Approximately 20 million people—7% of the population of the United States—have the disease called diabetes, and it is the sixth leading cause of death.
In diabetes, the body does not make enough of the hormone insulin, or it uses the insulin incorrectly. The part of the body that makes the insulin is called the pancreas. Insulin is needed by your body to change what you eat—all the proteins, carbohydrates, and fat—into energy. Insulin delivers energy-rich glucose, or sugar, to cells throughout the body.
What Are the 2 Types of Diabetes?
•In type 1 diabetes, the pancreas can not make insulin. Therefore people with type 1 diabetes have to inject insulin regularly.
•In type 2 diabetes, the pancreas can make some insulin, but the body can not use it correctly. These patients usually take oral drugs at first, but eventually they will need to inject insulin.
If untreated, both type 1 and type 2 diabetes can cause problems in the heart, eyes, kidneys, and nerves. These problems can lead to serious problems, such as heart attack and stroke. To stay healthy, controlling your blood sugar is very important.
Why Should I Monitor My Blood Glucose?
Monitoring blood glucose means checking your blood sugar with what is called a glucose meter. This tells you whether your blood sugar is within normal levels. The 2 main goals for monitoring blood glucose are important to your health:
•The first goal is to prevent low levels of blood glucose. This is called hypoglycemia. This can cause you to pass out, or lose consciousness. People with hypoglycemia also may experience tremors, sweating, and hunger.
•The second goal is to prevent high levels of blood glucose. This is called hyperglycemia. People with hyperglycemia can feel very thirsty and hungry, or have to go to the bathroom a lot.
Monitoring blood sugar levels is even more important for those people who have to inject insulin. In patients with type 1 diabetes, the American Diabetes Association (ADA) suggests monitoring blood glucose levels 3 or more times every day. This monitoring usually is done before meals and at bedtime.
Currently, the ADA does not have specific recommendations on how often patients with type 2 diabetes should test their blood glucose. These patients are encouraged to talk with their health care provider to decide when it would be best to monitor blood glucose. Pregnant women who are diagnosed with diabetes (also known as gestational diabetes) should test their blood glucose twice daily.
How Do I Monitor My Blood Glucose?
You will need 3 things to monitor your blood glucose: a glucose meter, test strips, and lancets. It is very important that your test strips and lancets work with your glucose meter, or the test might not be accurate.
The steps for monitoring you blood glucose should be the same each time:
•Wash your hands with warm water. Dry them well. •Make sure that the glucose meter is clean. Wipe away any debris with a dry to slightly moist cloth.
•Some glucose meters require that you adjust, or calibrate, them before use to make sure that the meter can use the test strip.
•Turn on the meter and wait for the "Ready" sign.
•Using a lancet, prick the side of your finger. Remember that it is best to use a different finger each time to allow the cut to heal.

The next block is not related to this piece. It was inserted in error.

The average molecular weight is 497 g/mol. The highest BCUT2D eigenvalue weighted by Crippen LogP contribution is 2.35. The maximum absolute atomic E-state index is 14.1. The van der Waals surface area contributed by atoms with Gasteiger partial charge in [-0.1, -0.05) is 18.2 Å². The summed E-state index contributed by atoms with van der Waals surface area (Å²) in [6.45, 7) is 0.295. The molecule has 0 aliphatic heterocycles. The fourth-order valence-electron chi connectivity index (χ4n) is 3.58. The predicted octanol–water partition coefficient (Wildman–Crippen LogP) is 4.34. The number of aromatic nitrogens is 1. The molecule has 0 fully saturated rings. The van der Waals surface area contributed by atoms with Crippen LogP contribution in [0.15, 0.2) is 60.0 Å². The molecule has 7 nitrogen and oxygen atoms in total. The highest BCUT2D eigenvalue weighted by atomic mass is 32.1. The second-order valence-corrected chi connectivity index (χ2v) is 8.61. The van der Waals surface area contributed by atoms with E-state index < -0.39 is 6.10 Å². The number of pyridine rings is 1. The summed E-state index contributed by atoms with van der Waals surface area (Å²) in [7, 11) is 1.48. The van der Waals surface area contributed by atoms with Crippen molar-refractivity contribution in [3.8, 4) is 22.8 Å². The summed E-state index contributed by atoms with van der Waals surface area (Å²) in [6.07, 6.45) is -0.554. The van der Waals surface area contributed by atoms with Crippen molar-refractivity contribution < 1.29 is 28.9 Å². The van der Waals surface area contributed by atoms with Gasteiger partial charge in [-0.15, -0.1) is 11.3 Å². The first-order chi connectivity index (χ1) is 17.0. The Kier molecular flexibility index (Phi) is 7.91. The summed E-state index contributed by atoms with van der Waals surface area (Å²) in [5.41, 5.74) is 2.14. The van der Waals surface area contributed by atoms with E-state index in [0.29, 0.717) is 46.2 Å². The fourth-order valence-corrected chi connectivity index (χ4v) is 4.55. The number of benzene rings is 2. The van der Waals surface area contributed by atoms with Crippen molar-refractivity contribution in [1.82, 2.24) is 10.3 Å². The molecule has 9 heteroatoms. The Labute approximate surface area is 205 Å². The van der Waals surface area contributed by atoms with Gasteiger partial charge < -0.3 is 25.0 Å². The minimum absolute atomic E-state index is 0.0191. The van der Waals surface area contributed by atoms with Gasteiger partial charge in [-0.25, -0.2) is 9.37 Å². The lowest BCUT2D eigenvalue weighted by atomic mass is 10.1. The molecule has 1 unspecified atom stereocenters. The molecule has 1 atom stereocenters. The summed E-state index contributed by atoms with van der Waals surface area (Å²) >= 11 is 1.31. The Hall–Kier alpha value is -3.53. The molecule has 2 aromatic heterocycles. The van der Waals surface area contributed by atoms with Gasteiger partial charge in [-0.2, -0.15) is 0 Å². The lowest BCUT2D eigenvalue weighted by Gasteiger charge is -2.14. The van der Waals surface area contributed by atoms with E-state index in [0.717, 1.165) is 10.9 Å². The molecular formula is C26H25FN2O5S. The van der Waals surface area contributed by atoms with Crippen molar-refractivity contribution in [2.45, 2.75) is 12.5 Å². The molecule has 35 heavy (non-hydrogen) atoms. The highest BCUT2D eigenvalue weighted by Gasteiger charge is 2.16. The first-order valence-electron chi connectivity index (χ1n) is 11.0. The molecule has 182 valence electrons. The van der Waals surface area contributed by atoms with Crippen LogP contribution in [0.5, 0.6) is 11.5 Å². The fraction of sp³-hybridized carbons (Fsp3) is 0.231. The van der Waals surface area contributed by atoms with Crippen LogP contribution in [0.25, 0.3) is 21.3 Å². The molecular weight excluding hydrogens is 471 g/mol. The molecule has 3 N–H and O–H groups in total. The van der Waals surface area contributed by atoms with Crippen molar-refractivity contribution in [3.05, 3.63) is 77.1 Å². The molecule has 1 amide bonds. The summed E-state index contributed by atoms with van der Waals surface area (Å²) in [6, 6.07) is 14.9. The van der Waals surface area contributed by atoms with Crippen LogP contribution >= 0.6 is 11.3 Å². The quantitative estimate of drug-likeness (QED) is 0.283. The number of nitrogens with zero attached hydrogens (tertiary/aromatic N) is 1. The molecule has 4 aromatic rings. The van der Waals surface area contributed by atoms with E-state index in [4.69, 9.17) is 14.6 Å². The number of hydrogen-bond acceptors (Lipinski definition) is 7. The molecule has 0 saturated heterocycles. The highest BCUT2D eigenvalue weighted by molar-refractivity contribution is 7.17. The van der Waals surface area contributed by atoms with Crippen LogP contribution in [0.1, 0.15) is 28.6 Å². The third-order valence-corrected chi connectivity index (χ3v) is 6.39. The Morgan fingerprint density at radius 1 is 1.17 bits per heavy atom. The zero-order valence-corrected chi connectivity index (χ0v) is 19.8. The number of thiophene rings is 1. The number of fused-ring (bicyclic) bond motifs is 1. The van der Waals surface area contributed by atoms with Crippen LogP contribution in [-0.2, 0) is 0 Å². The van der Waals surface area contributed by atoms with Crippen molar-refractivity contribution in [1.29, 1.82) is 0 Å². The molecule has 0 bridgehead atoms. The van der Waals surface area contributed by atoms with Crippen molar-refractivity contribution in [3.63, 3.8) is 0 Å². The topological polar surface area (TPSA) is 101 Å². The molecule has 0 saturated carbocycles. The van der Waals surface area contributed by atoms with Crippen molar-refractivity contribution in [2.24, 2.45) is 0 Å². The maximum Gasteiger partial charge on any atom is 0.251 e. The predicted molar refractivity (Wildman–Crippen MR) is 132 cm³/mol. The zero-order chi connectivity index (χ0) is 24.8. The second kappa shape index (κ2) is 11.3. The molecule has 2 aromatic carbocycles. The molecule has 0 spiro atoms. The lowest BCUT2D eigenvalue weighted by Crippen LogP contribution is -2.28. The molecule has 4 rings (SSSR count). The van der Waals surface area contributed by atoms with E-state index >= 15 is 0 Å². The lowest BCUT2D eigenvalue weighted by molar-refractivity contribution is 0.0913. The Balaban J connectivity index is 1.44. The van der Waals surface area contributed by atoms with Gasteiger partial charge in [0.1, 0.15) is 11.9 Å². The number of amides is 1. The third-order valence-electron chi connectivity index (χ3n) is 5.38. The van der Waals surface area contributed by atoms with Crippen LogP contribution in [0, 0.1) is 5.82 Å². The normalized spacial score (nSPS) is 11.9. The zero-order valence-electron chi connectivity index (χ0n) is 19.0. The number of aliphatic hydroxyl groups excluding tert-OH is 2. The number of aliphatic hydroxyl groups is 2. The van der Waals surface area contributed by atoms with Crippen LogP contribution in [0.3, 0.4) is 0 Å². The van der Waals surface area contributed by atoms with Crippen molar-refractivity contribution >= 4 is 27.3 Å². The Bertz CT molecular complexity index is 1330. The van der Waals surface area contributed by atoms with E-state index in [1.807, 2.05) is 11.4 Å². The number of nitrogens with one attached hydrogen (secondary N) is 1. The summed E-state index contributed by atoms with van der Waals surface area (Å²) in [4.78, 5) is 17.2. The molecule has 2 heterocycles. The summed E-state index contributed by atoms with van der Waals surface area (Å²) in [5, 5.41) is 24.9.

•Working from the base of the finger, gently squeeze toward the finger-prick. Place a small drop of blood onto the test strip.
•Place the test strip into the glucose meter so that it can automatically read the blood glucose level.
•Within a minute, a number will appear on the glucose meter. This is the level of glucose in your blood. Some glucose meters automatically record and store your glucose readings. If yours does not, write down the number in your diabetes record notebook.
•Be sure to dispose of the lancet and the test strip properly. Containers for sharp needles and blood are colored red. Keep these containers away from pets and children.
Daily glucose monitoring may be uncomfortable at first, but it is a very important part of controlling your diabetes. Some of the newer glucose meters allow blood samples to be taken from other sites, such as your forearm, instead of your finger.
What Do the Blood Glucose Readings Mean?
Bring your glucose meter and your diabetes record notebook to every visit with your health care provider. He or she will determine how to best manage your diabetes using your glucose recordings. This might mean adjusting your medicine according to your daily blood glucose levels.
According to the ADA, if you monitor your blood glucose before meals the levels should be in the range of 90 to 130 milligrams per deciliter (mg/dL). If you monitor after meals, this range should be less than 180 mg/dL
The ADA also recommends that you get a blood test called the glycosylated hemoglobin assay (also known as the A1C) from your health care provider every 3 to 4 months. The ADA recommends an A1C of level of less than 7%
Although diabetes can be a life-threatening disease, proper monitoring of blood glucose may decrease health problems and prolong life.
Mr. Pham is a student at the University of California, San Francisco School of Pharmacy. Dr. Pham is an assistant professor of pharmacy practice at Arnold & Marie Schwartz College of Pharmacy and Health Sciences, Long Island University, Brooklyn, NY.
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